D209 Superintendent James Henderson's previous school district is in hot water over a recent financial audit. | File photo

The school district in Mississippi that James Henderson left just prior to being hired as superintendent for Proviso Township High Schools District 209 was just ordered by the state to “cease all financial expenditures” until a financial advisor could be appointed by the state.

The order came after the results of a financial audit and report, covering Henderson’s first year in charge of the district, was released by the Mississippi CPA [Certified Public Accountant] firm Fortenberry & Ballard, PC.

At the Holmes County Consolidated School District’s April 1 board of education meeting, Dr. Felicia Gavin, chief of operations for the Mississippi Department of Education, spoke to the board, referencing a notification letter they had received regarding the latest financial audit, for which Fortenberry & Ballard issued a disclaimer of opinion and found material weaknesses in internal financial controls.

That means, Gavin said, “the district has some serious financial issues.” By law, she said, the state board of education was notified about the district’s financial position.

“If a district is in serious financial condition, the Mississippi Department of Education State Board of Education should and shall appoint a financial advisor to the district,” Gavin said during the meeting. She said she would serve in that position temporarily.

The audit in question is for the year ended June 30, 2019, which includes the time Henderson was superintendent of the Holmes County Consolidated School District. Henderson joined the district in July 2018 and left in June 2020.

The report was issued by the CPA firm on March 17, 2021, and the auditor reported problems in compliance with reporting on federal programs and in internal control.

In terms of federal programs accounting, the auditors issued a disclaimer of opinion “because of the materiality and pervasiveness of the inadequacies in the accounting and financial reporting systems.” Material weaknesses were identified in internal control over major programs, specifically child nutrition and Title I grants to local educational agencies.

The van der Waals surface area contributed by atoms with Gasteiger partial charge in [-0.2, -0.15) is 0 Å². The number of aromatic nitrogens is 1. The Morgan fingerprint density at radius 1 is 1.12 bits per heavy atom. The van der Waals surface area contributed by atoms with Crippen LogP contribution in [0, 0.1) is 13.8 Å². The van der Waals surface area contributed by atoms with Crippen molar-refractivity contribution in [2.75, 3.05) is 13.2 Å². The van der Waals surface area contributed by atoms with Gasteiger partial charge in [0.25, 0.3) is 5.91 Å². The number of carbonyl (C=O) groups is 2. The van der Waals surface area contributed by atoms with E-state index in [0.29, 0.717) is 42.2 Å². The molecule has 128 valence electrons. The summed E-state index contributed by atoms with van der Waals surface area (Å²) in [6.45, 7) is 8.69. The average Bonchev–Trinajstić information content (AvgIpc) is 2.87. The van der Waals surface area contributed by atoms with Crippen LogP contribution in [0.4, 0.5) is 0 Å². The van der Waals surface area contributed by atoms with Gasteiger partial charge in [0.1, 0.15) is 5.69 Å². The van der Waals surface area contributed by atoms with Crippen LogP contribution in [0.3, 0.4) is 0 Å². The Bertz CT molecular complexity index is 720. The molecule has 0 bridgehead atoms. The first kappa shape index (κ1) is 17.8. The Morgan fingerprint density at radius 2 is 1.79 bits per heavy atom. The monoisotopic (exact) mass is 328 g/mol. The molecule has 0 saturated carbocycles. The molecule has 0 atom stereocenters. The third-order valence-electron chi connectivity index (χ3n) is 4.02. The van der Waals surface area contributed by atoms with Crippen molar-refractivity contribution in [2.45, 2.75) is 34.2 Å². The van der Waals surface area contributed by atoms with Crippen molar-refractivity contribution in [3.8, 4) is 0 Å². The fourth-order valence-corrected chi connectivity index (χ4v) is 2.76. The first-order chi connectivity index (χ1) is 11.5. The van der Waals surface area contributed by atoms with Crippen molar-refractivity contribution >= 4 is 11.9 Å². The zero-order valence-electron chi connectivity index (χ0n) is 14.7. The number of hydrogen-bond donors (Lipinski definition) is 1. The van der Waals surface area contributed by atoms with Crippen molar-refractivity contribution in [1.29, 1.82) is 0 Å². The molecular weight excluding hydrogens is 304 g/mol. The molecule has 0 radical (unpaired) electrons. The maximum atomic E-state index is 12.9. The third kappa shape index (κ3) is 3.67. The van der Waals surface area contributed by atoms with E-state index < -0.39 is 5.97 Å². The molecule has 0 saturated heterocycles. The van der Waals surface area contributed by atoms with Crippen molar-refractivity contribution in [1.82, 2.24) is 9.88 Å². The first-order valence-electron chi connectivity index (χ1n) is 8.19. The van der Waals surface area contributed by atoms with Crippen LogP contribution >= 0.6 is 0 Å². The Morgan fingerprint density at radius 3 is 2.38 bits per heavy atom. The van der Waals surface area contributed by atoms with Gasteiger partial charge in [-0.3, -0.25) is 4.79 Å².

The CPA firm also issued a disclaimer of opinion regarding the district’s financial statements, finding material weaknesses over financial reporting.

“During the course of our audit we found multiple discrepancies with the information provided as supporting documentation for the accounting records and other internal control issues,” reads the auditor’s report. These problems include inaccurate or untimely reconciliation of bank accounts, inability of the school district to provide receipts for receivables, inability to provide supporting documentation for accounts payable, and a difference of $690,916 between 941 wages and trial balance in payroll expenditures.

The Review reached out to Henderson asking at what point after beginning at the district he became aware of any already-existing financial issues and what steps he took to remedy them. He did not respond.

This audit is separate from the compliance report completed by the Mississippi Office of the State Auditor, released on Dec. 14, 2020, which also covered time Henderson was employed by the Holmes County Consolidated School District and which, according to a press release from state auditor Shad White, revealed “widespread problems.”

That report was for the year ended June 30, 2020. According to White in the press release, “The public school students of Holmes County and the taxpayers are victims here.”